As the dust settles on the newly-signed peace deal between Ukraine and Russia, European leaders and experts are already questioning Russian President Vladimir Putin's motives.
The deal, agreed on Thursday following 16 hours of negotiations, involves a cease-fire from February 17. Leaders also agreed on the withdrawal of heavy weaponry from the east Ukraine region, prisoner exchanges and constitutional reform by Ukraine to give certain regions more autonomy.
Less than 24 hours after the cease-fire was signed and 48 hours before it was due to start there were reports from the BBC of shelling in the Donetsk region in Ukraine.
The former British ambassador to Russia told CNBC Friday said the deal was a strategic move by President Putin, and "very opaque and open-ended."
"A pause now suits (Putin)," Andrew Wood told CNBC Europe's "Squawk Box."
"Perhaps he thought things were in danger of getting out of control; perhaps he feels he's got enough. But what he's achieved is a continuing hold over the form of government that exists in Kiev, and a significant hold over a part of Ukraine."
The ex-diplomat added: "I wouldn't say that this deal is in any way a defeat for Putin."
He also stressed that one of the deal's key provisions -- the closure of the border between Russia and Ukraine – would not happen until the end of this year, if all the conditions were fulfilled.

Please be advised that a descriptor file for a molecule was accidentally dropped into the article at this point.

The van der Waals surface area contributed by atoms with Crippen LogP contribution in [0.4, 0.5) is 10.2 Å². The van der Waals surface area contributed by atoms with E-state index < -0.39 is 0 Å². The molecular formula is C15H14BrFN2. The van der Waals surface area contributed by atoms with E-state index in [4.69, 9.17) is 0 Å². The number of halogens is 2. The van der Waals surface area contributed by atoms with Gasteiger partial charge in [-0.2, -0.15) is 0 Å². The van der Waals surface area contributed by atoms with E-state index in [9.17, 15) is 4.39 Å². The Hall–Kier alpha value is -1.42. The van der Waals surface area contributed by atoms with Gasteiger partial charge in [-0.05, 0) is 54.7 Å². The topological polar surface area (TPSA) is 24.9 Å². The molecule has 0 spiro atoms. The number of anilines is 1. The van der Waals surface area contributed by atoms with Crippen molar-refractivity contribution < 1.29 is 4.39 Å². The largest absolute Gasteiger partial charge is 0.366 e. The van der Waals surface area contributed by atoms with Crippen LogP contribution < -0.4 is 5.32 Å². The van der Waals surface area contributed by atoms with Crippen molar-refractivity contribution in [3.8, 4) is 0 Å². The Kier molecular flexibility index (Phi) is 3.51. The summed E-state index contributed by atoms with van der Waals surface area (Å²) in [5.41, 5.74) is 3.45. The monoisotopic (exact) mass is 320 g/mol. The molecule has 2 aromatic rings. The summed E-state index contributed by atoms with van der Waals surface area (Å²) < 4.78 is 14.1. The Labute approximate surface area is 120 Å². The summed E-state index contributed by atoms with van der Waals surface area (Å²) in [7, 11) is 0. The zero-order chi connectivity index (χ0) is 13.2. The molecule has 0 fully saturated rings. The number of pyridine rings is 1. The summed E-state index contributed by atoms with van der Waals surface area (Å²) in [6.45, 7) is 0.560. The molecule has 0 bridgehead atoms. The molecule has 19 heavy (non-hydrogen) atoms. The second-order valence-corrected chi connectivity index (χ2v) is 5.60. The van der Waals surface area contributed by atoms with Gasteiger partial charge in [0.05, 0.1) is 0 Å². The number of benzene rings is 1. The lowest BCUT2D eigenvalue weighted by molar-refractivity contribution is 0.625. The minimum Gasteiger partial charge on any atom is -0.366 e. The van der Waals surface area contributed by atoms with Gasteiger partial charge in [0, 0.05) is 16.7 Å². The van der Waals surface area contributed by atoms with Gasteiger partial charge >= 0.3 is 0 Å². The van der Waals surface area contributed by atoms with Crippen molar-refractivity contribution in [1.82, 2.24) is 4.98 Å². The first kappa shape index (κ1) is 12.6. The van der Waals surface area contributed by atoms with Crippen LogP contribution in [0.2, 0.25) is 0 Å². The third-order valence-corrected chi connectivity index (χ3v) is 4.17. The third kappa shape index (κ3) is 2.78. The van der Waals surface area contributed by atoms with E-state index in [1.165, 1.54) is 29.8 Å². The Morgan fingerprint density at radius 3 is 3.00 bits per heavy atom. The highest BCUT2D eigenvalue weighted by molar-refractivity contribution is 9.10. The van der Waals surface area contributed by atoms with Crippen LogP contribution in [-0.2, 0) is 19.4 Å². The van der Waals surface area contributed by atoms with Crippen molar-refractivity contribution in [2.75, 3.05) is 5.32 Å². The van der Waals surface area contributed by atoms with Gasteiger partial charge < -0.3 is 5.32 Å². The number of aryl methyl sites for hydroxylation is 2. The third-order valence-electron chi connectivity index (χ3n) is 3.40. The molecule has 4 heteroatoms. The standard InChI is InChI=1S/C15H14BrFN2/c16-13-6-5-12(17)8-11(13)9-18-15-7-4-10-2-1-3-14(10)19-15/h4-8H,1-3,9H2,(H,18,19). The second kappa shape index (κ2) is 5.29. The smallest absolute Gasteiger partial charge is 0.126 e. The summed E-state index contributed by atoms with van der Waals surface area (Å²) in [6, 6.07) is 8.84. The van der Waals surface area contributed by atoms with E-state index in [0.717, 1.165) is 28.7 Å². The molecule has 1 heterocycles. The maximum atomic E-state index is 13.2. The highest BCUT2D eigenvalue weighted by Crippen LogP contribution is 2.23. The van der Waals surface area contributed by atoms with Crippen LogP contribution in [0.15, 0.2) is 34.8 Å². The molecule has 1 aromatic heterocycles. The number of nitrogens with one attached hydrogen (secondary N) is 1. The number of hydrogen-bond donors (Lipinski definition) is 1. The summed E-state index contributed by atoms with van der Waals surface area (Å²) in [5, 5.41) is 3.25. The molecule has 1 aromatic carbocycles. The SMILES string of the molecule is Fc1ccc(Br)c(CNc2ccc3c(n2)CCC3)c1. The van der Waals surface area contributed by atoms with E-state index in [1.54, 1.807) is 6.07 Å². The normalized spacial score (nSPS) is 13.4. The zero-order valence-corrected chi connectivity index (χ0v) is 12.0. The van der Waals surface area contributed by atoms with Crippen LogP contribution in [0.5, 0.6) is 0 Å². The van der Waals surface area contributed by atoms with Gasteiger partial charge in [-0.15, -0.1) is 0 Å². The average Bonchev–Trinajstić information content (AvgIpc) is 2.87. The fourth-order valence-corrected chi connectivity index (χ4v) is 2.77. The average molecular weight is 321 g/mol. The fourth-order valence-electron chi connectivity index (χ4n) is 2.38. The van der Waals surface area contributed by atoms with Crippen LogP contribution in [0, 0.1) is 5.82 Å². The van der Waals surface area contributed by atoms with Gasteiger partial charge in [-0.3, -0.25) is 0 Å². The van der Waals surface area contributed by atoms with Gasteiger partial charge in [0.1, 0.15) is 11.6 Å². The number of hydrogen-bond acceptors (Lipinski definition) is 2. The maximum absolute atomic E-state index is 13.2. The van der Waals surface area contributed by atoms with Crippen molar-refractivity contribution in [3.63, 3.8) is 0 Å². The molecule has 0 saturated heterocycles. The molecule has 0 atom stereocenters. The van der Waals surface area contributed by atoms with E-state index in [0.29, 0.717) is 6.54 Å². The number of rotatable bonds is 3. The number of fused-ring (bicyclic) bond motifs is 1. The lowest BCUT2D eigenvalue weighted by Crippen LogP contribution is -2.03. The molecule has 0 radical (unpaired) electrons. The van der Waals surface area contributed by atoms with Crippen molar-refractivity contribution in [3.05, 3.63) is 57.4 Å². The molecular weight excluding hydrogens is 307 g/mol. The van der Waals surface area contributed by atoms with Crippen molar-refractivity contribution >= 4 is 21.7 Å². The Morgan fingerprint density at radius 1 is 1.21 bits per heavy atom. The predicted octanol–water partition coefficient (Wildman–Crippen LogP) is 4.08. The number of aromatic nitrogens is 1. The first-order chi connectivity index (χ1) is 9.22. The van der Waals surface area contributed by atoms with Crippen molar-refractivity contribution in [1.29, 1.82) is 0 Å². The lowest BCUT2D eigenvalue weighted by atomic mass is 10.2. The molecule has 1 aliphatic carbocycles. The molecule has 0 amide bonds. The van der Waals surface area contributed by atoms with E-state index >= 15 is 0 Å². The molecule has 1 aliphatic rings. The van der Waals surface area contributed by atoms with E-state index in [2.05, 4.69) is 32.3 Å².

"So there's every reason to suppose the Russians will just continue to boost their allies in the region," he said.
It is important for the West to keep open the option of supplying defensive armaments to Ukraine, "as and when the Russians break their word," Wood added.
Despite helping to broker the peace deal alongside her French counterpart Francois Hollande, German Chancellor Angela Merkel said Thursday that European officials were preparing fresh economic sanctions against Russia in case the truce did not hold.
It could be a case of once bitten, twice shy: an earlier cease-fire failed to keep to peace, and fighting between pro-Russia separatists and the Ukraine military in the east of the country resumed in September last year.
European Council President Donald Tusk said Thursday that the region's leaders were wary of the accord.
"We are very cautious after a bad experience with the so-called 'Minsk 1' peace deal so it's obvious you have to be very cautious," he told a press conference after a European Union summit. "Our trust in the goodwill in President Putin is limited -- this is why we have to maintain our decision on sanctions."
Following the summit, Finnish Prime Minister Alexander Stubb told CNBC Thursday that Russia risked being left out in the cold if it did not abide by the deal.
"If Putin doesn't grab the hand of peace at this stage I think we'll be in this for the long haul," he said.
"We're 25 years into the end of the Cold War and we've felt that Russia should have become more international and part of the international community. If they now reject this peace deal I think they'll be out in the cold for a long time."
Stubb warned that "the ink is not dry" on the deal, which might not even be implemented. "I see a glimmer of hope but I'm not confident this will last," he said.